Meet The AI Pioneer With One Hell Of A Legacy To Fulfill
He once drove from London to Ulaanbaatar in an ambulance, and then rode across Mongolia on horseback, followed by two weeks in India on an auto-rickshaw. But entrepreneur turned venture capitalist Tak Lo's unusual modes of transport are far from the most interesting thing about him.
Born in Hong Kong and brought up between New York, Singapore, Taipei and Houston, Lo is the very definition of a citizen of the world. After attending the University of Chicago, he briefly joined the United States Army before relocating to Britain to study at the London Business School. After that he sourced, invested, and mentored companies in the hugely successful Techstars London seed fund, before relocating to Hong Kong to launch Zeroth.AI, an early-stage funding programme that's helping to shape the region's development in artificial intelligence.
“You could say I’m a little confused nationality-wise,” he says, in his easy East Coast accent, speaking to me on the phone from Tokyo. “I had dinner with a Japanese-American friend last night, who is mixed race, and I wonder if that isn’t a little easier as at least he is visibly half. I grew up feeling half American and half Asian, at least culturally, but genetically I’m not. My wife—who is Korean and who I met in London—and I have decided we have to bring up our two kids up as citizens of the world. Because that’s what we are.”
This global approach to life has helped him grow his company, Zeroth.AI, which builds up AI startups and introduces them to the world’s top investors. As founding partner, Lo runs a team that takes on growing businesses, works with them for three months to iron out any problems and then helps them grow and find global investment. And while his focus is on Asian startups, his partners come from around the globe.
“I think Asia very advanced when it comes to AI, that’s why I moved back to Hong Kong rather than stay in London, which was a city I had really grown to love,” he says. “The way I view it, Europe has a lot of great research and its applications are quite different to Asia, but things don’t move quite as fast. Furthermore, the way AI technology can be applied in Asia, particularly with regards to the growing population, is extraordinary. It's also fascinating to be in a part of the world that has always lagged behind technologically, but which is now growing faster than anywhere else. It’s really energising.”
Zeroth.AI has worked with some of the top AI startups in Asia, and have mentored businesses that provide everything from HR help to private tutoring. And while there is a lot of scaremongering around the AI in the press, Lo insists that machine learning will lead to a more open future, where everyone’s needs are catered to no matter what their social class.
It's fascinating to be in a part of the world that has always lagged behind technologically, but which is now growing faster than anywhere else. It’s really energising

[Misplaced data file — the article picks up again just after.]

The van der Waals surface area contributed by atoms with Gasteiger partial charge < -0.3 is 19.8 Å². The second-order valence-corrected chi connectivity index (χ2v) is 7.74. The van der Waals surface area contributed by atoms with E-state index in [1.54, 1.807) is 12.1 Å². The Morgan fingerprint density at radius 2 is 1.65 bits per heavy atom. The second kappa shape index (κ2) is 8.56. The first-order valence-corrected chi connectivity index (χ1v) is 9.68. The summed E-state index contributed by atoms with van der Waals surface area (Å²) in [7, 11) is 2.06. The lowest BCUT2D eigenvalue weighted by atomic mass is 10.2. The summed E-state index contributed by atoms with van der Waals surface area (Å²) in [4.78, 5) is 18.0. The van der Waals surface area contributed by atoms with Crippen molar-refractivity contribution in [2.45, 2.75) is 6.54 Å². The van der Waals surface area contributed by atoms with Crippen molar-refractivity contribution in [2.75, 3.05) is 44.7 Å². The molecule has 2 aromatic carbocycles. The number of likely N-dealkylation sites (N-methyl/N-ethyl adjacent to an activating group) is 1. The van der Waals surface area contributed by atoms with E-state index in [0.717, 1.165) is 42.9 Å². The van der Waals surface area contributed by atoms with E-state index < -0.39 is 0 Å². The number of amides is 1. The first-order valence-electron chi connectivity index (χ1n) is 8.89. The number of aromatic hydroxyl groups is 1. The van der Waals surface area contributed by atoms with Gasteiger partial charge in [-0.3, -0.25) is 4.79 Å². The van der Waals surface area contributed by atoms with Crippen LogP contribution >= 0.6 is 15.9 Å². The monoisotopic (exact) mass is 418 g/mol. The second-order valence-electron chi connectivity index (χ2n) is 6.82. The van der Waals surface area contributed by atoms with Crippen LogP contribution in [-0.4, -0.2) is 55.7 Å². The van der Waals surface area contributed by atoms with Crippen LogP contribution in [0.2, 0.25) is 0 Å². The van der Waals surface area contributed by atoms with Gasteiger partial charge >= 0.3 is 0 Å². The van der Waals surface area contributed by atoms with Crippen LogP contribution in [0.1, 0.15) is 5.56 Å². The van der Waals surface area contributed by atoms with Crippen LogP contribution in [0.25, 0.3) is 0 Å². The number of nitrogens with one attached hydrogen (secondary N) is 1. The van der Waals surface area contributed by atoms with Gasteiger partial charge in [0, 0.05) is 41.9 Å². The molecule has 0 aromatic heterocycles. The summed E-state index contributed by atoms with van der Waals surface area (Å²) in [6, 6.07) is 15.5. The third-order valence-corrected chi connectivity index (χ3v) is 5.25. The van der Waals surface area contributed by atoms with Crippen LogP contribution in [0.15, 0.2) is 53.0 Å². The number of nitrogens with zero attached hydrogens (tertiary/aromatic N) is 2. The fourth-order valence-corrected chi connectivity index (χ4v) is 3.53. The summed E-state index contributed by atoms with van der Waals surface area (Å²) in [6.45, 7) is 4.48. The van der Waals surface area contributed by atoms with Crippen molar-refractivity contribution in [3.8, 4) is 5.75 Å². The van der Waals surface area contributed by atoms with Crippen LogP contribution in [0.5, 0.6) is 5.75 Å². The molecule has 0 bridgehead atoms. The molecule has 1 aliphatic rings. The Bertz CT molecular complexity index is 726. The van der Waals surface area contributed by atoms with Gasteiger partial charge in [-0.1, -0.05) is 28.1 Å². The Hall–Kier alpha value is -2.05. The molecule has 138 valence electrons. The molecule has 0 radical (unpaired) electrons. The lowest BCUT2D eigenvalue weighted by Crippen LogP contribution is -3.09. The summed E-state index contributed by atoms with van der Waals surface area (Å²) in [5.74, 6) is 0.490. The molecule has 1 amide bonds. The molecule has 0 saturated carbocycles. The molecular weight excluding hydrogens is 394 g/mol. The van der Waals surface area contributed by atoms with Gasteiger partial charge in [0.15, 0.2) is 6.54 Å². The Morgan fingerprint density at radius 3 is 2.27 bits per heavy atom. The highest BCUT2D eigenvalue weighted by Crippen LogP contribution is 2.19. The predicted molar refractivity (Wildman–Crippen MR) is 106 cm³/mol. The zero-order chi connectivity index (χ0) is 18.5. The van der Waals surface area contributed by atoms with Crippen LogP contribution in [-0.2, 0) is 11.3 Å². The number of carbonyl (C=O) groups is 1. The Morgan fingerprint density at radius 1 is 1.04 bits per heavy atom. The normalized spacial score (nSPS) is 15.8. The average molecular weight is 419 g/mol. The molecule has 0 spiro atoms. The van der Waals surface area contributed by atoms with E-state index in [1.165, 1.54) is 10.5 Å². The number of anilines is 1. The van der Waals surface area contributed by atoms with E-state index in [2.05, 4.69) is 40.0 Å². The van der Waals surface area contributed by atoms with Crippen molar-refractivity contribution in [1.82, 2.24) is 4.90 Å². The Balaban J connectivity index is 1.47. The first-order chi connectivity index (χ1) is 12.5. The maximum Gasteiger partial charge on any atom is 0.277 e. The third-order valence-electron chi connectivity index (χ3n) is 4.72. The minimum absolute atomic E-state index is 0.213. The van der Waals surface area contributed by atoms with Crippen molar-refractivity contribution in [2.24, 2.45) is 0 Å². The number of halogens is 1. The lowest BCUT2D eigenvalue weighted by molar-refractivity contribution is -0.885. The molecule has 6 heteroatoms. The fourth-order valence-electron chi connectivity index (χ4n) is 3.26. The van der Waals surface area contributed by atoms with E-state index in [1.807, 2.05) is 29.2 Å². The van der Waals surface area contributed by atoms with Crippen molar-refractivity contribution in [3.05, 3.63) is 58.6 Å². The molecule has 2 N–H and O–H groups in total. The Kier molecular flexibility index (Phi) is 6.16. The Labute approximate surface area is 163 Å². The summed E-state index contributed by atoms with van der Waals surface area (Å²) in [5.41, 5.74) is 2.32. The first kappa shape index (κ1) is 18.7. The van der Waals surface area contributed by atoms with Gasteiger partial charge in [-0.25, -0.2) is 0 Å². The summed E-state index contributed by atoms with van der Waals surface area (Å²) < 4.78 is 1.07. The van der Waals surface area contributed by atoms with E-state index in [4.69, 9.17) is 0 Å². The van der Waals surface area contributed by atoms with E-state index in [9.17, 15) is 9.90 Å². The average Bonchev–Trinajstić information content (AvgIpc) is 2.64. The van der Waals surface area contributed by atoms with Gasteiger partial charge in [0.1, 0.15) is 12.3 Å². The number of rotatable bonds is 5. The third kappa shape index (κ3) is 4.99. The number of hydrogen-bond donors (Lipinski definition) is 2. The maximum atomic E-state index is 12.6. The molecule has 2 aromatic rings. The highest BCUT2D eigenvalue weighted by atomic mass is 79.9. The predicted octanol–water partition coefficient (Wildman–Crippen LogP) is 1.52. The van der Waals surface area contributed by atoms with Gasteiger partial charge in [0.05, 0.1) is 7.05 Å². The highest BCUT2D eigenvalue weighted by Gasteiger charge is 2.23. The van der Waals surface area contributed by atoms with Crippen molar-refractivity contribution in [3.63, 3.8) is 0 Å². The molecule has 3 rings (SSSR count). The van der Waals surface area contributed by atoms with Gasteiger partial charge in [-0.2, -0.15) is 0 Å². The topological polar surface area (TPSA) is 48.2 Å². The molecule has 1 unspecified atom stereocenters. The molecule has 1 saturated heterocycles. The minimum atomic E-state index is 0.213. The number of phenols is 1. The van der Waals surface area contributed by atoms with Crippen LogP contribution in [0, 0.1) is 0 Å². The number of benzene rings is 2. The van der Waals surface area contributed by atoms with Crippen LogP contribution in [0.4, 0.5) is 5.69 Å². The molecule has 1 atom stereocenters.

— Tak Lo
“Me and the team are locked in and focused on realising a vision we have of AI and what it can give the world,” he says. “There are tremendous positives to AI that can really allow you to live a life that is better curated to what you like and who you are. It gives freedom to people—and with every fibre of our bodies, we want to create a future that makes this happen.”
Fulfilling this dreams hinges on choosing the right companies to work with—and for Lo, the most important quality is leadership. “I started my career in the US army,” he says, “where leadership is a defining quality. And I’ve never lost that mentality. As a result, I now look at every potential company in terms of the idea itself, and how the product will become an industry leader, as well as the ability and willingness of the team lead as a company.”
Lo has recently discovered that his lifelong fascination with leadership may be genetic. His great-grandfather, Sir Boshan Wei Yuk, was the adopted son of an American missionary and he later became the first Chinese national to receive an education in Great Britain. He was made a Justice of the Peace and a Member of the Legislative Council of Hong Kong, oversaw British railway expansion into China and helped establish peace in Canton. As a result, he received a Knighthood from Queen Victoria for his services to Hong Kong.
“It was really incredible when I found out about him a few years back,” says Lo, describing how he first stumbled upon his family history after lunch with his great-aunt. “It helped cement my love of both Hong Kong and London, for sure, but it also made me even more certain about my goals. I believe in serving something greater than oneself, and when I look back in history, I see that is the thread that connects all the generations of my family."
"I currently feel the responsibility to continue to exhibit that extraordinary leadership that my grandfather did," he continues. "It was unimaginable for someone of Chinese descent to be a 'Sir' back then, but he did it. And it shows me what you can do if you take risks and are bold and courageous. If he is doing something extraordinary, who am I not to? It gives me courage as an entrepreneur and a father, because I want my grandchildren to talk about me and say, ‘He was a brave man’.”
A look at what Lo has already achieved suggests he can be confident that the conversation taking place around a table filled with his descendants—somewhere in the world in 2070—will be a wholly positive one.